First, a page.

Further and other objects will become apparent from the following detail description, especially when considered together with the accompanying drawing wherein like num erals refer to like parts.

BRIEF DESCRIPTION OF THE DRAWING FIG. 1 is a schematic side view of the fiber optics pulse width modulator system of the invention;

FIG. 2 is a perspective view showing the spiral stack of optical fibers and optical grating employed in the FIG. 1 device;

and

FIG. 3 is a schematic side view showing a modification of the pulse width modulator wherein the optical grating is formed by variations in length between optical fibers at the outlet of the spiral stack.

DESCRIPTION OF THE PREFERRED EMBODIMENTS Referring to FIGS. 1 and 2, a high response rate light source 10 such as a gallium arsenide light diode is biased by a suitable source of electrical potential as represented by battery 11 just below the level at which light is emitted. An electronic signal source 12 coupled to light source 10 modulates the source to emit light at an intensity proportionalto the magnitude of the positive portions of the applied signal. The waveform of the i applied electronic signal from source 12 is thus essentially replicated by the light output from modulated light source 10.

While any high response rate light source may be employed in the system herein described, a laser source such as the gallium arsenide light diode is preferred.

The light output from source 10 is beam-shaped by a suitable lens or diffusing screen 14 to illuminate with the same signal the entire inlet end 15 0f a spiral stack of optical fibers v 16 serving as a width modulator. The optical fibers in the stack may each typically have a cross-sectional area in the order of 10 cm. and be sufficient in number in the FIG. 1 system to provide at least two fibers for each cycle of the highest frequency involved in the applied electronic signal. The fibers are conventionally coated except at the ends to minimize light leakage and attenuation along the length thereof and placed one on the other to form the spiral stack shown best in FIG. 2. Any suitable means such as a resin adhesive may be used to hold the spiral assembly of fibers together.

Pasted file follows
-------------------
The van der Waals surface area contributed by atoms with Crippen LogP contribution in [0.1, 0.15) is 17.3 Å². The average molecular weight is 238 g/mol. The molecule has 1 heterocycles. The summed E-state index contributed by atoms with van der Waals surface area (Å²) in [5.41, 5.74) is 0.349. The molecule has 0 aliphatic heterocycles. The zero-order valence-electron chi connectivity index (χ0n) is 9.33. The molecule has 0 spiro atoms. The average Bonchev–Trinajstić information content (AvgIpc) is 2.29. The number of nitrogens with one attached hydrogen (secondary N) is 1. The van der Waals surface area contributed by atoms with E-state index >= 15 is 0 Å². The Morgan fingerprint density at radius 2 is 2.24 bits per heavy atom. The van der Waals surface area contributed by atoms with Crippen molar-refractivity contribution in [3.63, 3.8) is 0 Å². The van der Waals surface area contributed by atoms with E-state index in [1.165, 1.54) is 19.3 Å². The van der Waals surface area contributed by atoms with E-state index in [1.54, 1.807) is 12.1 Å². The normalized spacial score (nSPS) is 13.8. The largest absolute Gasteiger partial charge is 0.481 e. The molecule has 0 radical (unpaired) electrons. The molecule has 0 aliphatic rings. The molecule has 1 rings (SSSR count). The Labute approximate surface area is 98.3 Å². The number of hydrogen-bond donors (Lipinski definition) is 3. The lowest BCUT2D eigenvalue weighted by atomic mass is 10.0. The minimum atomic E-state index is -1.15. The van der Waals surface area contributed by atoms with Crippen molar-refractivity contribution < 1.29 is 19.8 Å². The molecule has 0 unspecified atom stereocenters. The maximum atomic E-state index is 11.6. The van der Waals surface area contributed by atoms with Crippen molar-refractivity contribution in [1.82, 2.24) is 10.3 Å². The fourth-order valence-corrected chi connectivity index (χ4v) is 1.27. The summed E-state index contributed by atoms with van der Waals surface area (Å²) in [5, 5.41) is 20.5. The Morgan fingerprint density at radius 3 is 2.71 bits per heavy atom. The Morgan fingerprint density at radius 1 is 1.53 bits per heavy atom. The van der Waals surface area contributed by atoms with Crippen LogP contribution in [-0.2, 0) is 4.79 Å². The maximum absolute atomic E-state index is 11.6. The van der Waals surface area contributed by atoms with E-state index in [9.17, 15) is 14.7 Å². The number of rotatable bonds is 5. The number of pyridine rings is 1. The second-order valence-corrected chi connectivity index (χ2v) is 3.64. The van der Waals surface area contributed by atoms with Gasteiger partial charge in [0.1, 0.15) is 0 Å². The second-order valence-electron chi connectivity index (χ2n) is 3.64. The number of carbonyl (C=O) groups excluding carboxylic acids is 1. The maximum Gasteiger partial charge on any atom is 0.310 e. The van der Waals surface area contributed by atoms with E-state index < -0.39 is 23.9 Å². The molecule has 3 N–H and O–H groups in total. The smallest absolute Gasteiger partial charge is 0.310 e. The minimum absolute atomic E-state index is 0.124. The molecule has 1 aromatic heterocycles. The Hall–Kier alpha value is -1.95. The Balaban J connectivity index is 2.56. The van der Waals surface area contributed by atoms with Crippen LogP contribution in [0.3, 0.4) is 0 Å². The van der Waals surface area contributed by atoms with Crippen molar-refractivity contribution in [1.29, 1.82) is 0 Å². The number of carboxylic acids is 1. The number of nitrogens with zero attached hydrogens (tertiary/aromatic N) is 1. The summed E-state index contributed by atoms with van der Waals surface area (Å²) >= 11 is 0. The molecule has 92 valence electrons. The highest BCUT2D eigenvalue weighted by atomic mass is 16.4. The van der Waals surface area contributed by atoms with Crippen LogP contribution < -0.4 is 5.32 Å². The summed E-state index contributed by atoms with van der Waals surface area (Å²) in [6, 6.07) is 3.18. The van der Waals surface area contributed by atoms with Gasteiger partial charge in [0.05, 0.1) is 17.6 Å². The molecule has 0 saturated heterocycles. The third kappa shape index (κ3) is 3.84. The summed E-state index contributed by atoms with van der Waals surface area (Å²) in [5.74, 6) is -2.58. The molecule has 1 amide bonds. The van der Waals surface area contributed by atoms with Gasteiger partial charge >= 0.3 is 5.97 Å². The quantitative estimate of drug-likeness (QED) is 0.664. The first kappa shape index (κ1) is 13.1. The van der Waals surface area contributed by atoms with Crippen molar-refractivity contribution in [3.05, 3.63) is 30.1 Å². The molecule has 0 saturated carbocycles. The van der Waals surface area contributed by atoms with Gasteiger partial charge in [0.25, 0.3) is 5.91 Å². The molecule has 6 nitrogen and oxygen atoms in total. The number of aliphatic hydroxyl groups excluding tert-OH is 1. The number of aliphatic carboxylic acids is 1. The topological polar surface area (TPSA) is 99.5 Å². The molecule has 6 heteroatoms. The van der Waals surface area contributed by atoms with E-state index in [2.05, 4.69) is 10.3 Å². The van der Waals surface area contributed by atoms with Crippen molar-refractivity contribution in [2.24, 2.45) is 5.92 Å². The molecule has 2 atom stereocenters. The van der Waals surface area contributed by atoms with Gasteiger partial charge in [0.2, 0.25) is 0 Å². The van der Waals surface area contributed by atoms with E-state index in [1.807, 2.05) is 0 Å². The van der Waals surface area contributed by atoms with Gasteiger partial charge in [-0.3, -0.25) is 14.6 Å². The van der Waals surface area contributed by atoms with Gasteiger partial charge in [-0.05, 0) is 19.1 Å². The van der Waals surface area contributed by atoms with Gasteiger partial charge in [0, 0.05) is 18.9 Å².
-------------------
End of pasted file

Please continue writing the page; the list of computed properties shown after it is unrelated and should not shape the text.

The light applied to the spiral stack through inlet end l5 eventually exits at the opposite outlet end 17 and is intercepted by a correlator mask or plate 18 having an optical grating of alternate opaque and transparent strips 19 representing a desired waveform pattern contained in the applied electronic signal. Plate 18 is preferably constructed photographically in essentially the same way as the correlator mask described in U.S. Pat. No. 3,189,746.

Light passing correlator plate 18 is made to focus on a photodetector 20 through a lens 21 and the applied signal is thereby reconverted into an electronic signal.

The spiral stack of optical fibers provides a plurality of inde- 4 through the spiral stack of fibers, is operated on to provide a light image at the output of the stack which is a reproduction of the applied electronic signal, only spread out in space rather than time. This signal can in an instant be put in physical correspondence with the waveform pattern contained in the optical grating on correlator plate 18 for pulse compression. Hence, a correlation between the applied electronic signal waveform and the desired waveform pattern contained on the optical grating passes the correlator plate 18 and is made to focus at photodetector 20 for reconversion to an electrical signal. Where the optical grating on correlator plate 18 corresponds with the applied electronic signal which modulates light source 10, the output signal obtained at photodetector 20 is a time-compressed replica of the applied electronic signal; the compression ratio being a function of the applied signal bandwidth times the signal delay in the compressor.